“We haven’t had very many, but we have told them we are modifying those processes…they’ve been okay with it,” said Luxe. “I can think of one who called to find out when it would happen for us, because he did understand it wouldn’t happen overnight.”

Doctors can complete a COVID-19 antibody test with a traditional blood draw or a finger stick.
Credit LCpl Austin Schlosser | US Army
No organizations St. Louis Public Radio spoke with said they have heard many cases of men who would be eligible to donate under the new FDA recommendations being turned away.

Likewise, the National Gay Blood Drive has seen only isolated cases of men going to donate under the new recommendations and being turned away, according to director of communications Jay Franzone.

“This is ending a decades-long lifetime ban on gay men giving blood, so with that we expected it to be a little bit time consuming,” he said in March. “It’s a very complex process.”

Luxe said the policy change still requires a one-year deferral for gay and bisexual men, so he doesn’t anticipate “a flood of new donors” trying to donate immediately.

Still he said the year-long abstinence requirement is “more current with science” than the previous outright ban, since there is more knowledge about how HIV is transmitted, how long it can be present in the body before it is detected, better screening and testing. He said the new 12-month deferral is similar to deferrals in place for other reasons.

“A man who has sex with a woman, who actually has HIV – that’s only a one-year deferral, not a permanent deferral,” he said. “It’s falling in line with the other reasons we defer people for other high-risk behaviors.”

Perceptions of discrimination

But Franzone said the one-year deferral, like the lifetime ban before it, is still “based blatantly on sexual orientation” and not on science or the current testing available.

Dale Wrigley of the St. Louis Effort for Aids agrees: “It stigmatizes a group of people based on who they are not necessarily on their behavior or their sexual risk or health risk.”

Wrigley said in March even men who are in a monogamous relationship or are married would not be able to give blood without a year of celibacy.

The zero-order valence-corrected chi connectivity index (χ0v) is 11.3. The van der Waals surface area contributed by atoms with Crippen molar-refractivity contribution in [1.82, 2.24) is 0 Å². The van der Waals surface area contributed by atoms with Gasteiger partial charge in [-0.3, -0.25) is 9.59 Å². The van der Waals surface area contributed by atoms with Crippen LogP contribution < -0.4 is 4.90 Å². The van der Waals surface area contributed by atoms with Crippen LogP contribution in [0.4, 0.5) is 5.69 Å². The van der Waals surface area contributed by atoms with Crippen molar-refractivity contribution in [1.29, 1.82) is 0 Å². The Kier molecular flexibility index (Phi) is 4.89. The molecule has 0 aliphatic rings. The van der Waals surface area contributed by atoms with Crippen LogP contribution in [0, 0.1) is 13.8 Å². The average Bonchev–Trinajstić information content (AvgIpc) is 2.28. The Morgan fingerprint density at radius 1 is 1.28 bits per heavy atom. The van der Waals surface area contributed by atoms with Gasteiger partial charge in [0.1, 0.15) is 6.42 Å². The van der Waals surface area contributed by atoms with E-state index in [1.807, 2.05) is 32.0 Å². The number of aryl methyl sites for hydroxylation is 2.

“Medically the testing is so much more improved and the window period, the time from testing to infection, is so much lower and that blood is tested at least twice after being donated,” he said.

Wrigley said because many people view even the updated recommendations on blood donor eligibility as discriminatory, he believes people have been donating anyway.

“They want to do that, not to put the system at risk, but they do (donate) because of the discrimination of the rule,” he said. “People did donate because they had been regular donors and they were tested regularly and they were negative and so they knew that.”

FDA outreach

Dale Wrigley of St. Louis Effort for AIDS said some people may not put their sexual orientation on donor questionnaires because they feel the deferral policy is discriminatory and not up-to-date with available screening procedures.
Credit Nardel Gervacio | US Navy
Dale Wrigley of St. Louis Effort for AIDS said some people may not put their sexual orientation on donor questionnaires because they feel the deferral policy is discriminatory and not up-to-date with available screening procedures.

Both Wrigley and Luxe agree that the FDA could have done more to let the public know that the recommendations wouldn’t be implemented immediately. Wrigley said the changes come “without any marketing, without any outreach to gay men.”

Luxe said it has put the onus on the individual blood centers to explain the delay.

“I think it would have been nice for the FDA to say, ‘Although we’ve made this change, it will take up to six months for blood centers to implement this change,’ and unfortunately the FDA I don’t believe has sent out that kind of communication,” he said. “So we are kind of stuck with that explaining to donors or potential donors, ‘Yes, you will be able to donate, but not until we make this change.'”

Franzone said the National Gay Blood Drive has been advising people through its website that the process will take several months. He also said the new recommendations open the doors for even further changes down the line.

“The FDA and (the Department of Health and Human Services) have been much more transparent and committed themselves to looking at these new technologies and these new systems of blood donor deferral processes, such as individualized risk,” he said.